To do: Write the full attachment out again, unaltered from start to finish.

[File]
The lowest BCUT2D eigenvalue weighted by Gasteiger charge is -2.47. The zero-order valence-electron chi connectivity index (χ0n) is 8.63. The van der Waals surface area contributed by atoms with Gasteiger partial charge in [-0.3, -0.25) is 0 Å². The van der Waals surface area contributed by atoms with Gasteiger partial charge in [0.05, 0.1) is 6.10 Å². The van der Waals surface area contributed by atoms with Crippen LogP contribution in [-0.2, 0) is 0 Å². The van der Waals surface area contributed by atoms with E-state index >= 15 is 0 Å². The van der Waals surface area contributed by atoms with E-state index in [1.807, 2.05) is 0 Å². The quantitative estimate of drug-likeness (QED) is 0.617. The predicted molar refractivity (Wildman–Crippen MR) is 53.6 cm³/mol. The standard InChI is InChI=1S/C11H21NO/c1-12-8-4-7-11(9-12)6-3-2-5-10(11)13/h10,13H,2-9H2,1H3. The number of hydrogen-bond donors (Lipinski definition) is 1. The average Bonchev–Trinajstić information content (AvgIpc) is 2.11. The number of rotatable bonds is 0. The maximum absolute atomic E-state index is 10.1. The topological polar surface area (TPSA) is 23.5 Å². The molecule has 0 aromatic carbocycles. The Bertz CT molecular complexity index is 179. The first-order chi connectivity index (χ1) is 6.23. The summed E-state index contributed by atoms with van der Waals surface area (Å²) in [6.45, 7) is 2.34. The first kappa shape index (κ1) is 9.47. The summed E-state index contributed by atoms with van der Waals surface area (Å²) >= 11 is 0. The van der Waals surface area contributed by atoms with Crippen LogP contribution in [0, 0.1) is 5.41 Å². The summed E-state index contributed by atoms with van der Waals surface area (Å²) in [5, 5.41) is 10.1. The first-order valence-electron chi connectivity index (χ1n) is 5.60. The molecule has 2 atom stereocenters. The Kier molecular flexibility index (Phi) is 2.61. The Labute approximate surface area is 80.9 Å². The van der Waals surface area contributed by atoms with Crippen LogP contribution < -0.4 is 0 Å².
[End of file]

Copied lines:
The lowest BCUT2D eigenvalue weighted by Gasteiger charge is -2.47. The zero-order valence-electron chi connectivity index (χ0n) is 8.63. The van der Waals surface area contributed by atoms with Gasteiger partial charge in [-0.3, -0.25) is 0 Å². The van der Waals surface area contributed by atoms with Gasteiger partial charge in [0.05, 0.1) is 6.10 Å². The van der Waals surface area contributed by atoms with Crippen LogP contribution in [-0.2, 0) is 0 Å². The van der Waals surface area contributed by atoms with E-state index >= 15 is 0 Å². The van der Waals surface area contributed by atoms with E-state index in [1.807, 2.05) is 0 Å². The quantitative estimate of drug-likeness (QED) is 0.617. The predicted molar refractivity (Wildman–Crippen MR) is 53.6 cm³/mol. The standard InChI is InChI=1S/C11H21NO/c1-12-8-4-7-11(9-12)6-3-2-5-10(11)13/h10,13H,2-9H2,1H3. The number of hydrogen-bond donors (Lipinski definition) is 1. The average Bonchev–Trinajstić information content (AvgIpc) is 2.11. The number of rotatable bonds is 0. The maximum absolute atomic E-state index is 10.1. The topological polar surface area (TPSA) is 23.5 Å². The molecule has 0 aromatic carbocycles. The Bertz CT molecular complexity index is 179. The first-order chi connectivity index (χ1) is 6.23. The summed E-state index contributed by atoms with van der Waals surface area (Å²) in [6.45, 7) is 2.34. The first kappa shape index (κ1) is 9.47. The summed E-state index contributed by atoms with van der Waals surface area (Å²) >= 11 is 0. The van der Waals surface area contributed by atoms with Crippen LogP contribution in [0, 0.1) is 5.41 Å². The summed E-state index contributed by atoms with van der Waals surface area (Å²) in [5, 5.41) is 10.1. The first-order valence-electron chi connectivity index (χ1n) is 5.60. The molecule has 2 atom stereocenters. The Kier molecular flexibility index (Phi) is 2.61. The Labute approximate surface area is 80.9 Å². The van der Waals surface area contributed by atoms with Crippen LogP contribution < -0.4 is 0 Å².